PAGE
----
“It takes all kinds of critters to make Farmer Vincent fritters. You might just die... laughing!”
Odd things are going on at the Motel Hello. It seems the establishment’s proprietor Vincent Smith and his sister Ida are in the habit of capturing passing strangers and “planting” them in a secret garden behind the motel for tenderizing and seasoning. After the proper amount of time has passed, the siblings harvest their “crop” to use as the secret ingredient in Vincent’s prize-winning preservative-free smoked meats. Things go along this way until the night Vincent ambushes Terry, an attractive young woman whom he immediately becomes smitten with. Rather than add her to the livestock, Vincent decides to bring Terry home, hoping to win her affections. Over the next few weeks, oblivious to Vincent and Ida’s late night activities, the fragile and confused Terry slowly grows to love the much older man, attracted by his decency and simple way of life. This upsets not only Ida, who would prefer to see Terry become a sausage rather than her sister-in-law, but also Vincent’s younger brother Bruce, the town’s oafish sheriff who wants Terry for himself. After some misadventures and close calls, things finally fall apart for Vincent when Bruce and Terry discover what’s going on in the smokehouse and the “secret ingredients” escape the garden looking for revenge. Realizing Terry will not be the one with whom he can share his mission and meat making secrets with, Vincent forlornly dons his giant pig mask, prepares to turn Terry into beef jerky, and challenges his little brother to a chainsaw duel to the death.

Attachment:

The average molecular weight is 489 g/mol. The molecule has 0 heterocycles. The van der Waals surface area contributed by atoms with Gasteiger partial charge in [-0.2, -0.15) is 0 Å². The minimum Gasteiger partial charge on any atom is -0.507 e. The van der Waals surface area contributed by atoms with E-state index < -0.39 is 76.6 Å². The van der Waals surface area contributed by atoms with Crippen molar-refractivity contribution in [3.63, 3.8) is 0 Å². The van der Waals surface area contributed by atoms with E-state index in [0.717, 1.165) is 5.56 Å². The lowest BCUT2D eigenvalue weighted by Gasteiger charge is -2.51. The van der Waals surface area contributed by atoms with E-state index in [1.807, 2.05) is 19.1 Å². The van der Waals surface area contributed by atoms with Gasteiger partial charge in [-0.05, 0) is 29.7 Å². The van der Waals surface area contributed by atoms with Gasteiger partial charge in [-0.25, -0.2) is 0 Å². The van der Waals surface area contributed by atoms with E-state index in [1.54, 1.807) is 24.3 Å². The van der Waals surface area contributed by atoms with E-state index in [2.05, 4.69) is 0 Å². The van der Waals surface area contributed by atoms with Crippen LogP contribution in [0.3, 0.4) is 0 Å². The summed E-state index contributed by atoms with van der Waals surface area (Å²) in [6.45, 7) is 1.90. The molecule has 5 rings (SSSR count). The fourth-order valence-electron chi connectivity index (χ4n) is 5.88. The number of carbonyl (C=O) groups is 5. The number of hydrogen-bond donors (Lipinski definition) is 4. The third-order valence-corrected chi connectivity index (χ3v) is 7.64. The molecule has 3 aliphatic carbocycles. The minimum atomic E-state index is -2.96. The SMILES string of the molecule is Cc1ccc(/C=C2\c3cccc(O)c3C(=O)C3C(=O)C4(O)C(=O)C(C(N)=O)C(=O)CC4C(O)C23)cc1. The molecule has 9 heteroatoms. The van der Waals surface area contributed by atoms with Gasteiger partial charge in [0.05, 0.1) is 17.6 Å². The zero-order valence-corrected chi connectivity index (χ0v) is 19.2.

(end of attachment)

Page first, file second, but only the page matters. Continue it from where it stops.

A number of articles suggest that, as of this writing, there are over twenty horror movie remakes in various stages of development. One of the titles being tossed around is 1980’s Motel Hell, the rights to which were recently purchased by Twisted Pictures, the same folks who bring us a new entry in the Saw franchise every year. This info has prompted the staff here at The B-Movie Catechism to draft an open letter to those responsible for any potential remake of Motel Hell.
Dear Unimaginative Hacks…
(No, wait, stop! That’s uncharitable. And though the odds favor our interpretation, we don’t really know 100% yet whether that’s a true statement or not. Let’s try again.)
(They do, in fact, make films. Of course, so did the Nazis. But we digress again.)
To Whom It May Concern,